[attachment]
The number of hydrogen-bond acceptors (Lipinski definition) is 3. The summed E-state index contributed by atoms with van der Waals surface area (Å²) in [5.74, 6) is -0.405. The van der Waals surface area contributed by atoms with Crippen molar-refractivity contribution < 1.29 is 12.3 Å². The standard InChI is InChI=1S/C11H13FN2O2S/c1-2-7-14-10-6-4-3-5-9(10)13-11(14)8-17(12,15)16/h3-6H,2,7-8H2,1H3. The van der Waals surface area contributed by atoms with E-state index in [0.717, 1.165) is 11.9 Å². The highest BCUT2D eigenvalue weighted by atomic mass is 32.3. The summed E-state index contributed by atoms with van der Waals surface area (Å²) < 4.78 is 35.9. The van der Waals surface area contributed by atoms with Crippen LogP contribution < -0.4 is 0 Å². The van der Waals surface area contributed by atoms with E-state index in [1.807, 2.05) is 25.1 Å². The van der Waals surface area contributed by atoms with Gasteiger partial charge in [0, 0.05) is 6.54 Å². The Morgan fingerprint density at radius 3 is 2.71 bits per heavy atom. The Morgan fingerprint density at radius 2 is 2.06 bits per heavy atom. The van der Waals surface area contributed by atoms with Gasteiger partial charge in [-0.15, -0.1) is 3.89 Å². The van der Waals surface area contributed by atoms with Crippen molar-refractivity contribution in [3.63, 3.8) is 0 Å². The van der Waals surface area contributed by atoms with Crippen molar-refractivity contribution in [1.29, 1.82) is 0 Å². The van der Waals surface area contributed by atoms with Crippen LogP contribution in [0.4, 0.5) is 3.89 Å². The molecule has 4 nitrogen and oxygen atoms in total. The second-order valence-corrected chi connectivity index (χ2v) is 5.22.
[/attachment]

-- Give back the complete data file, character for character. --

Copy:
The number of hydrogen-bond acceptors (Lipinski definition) is 3. The summed E-state index contributed by atoms with van der Waals surface area (Å²) in [5.74, 6) is -0.405. The van der Waals surface area contributed by atoms with Crippen molar-refractivity contribution < 1.29 is 12.3 Å². The standard InChI is InChI=1S/C11H13FN2O2S/c1-2-7-14-10-6-4-3-5-9(10)13-11(14)8-17(12,15)16/h3-6H,2,7-8H2,1H3. The van der Waals surface area contributed by atoms with E-state index in [0.717, 1.165) is 11.9 Å². The highest BCUT2D eigenvalue weighted by atomic mass is 32.3. The summed E-state index contributed by atoms with van der Waals surface area (Å²) < 4.78 is 35.9. The van der Waals surface area contributed by atoms with Crippen LogP contribution < -0.4 is 0 Å². The van der Waals surface area contributed by atoms with E-state index in [1.807, 2.05) is 25.1 Å². The van der Waals surface area contributed by atoms with Gasteiger partial charge in [0, 0.05) is 6.54 Å². The Morgan fingerprint density at radius 3 is 2.71 bits per heavy atom. The Morgan fingerprint density at radius 2 is 2.06 bits per heavy atom. The van der Waals surface area contributed by atoms with Gasteiger partial charge in [-0.15, -0.1) is 3.89 Å². The van der Waals surface area contributed by atoms with Crippen molar-refractivity contribution in [3.63, 3.8) is 0 Å². The van der Waals surface area contributed by atoms with Crippen molar-refractivity contribution in [1.29, 1.82) is 0 Å². The van der Waals surface area contributed by atoms with Crippen LogP contribution in [0.4, 0.5) is 3.89 Å². The molecule has 4 nitrogen and oxygen atoms in total. The second-order valence-corrected chi connectivity index (χ2v) is 5.22.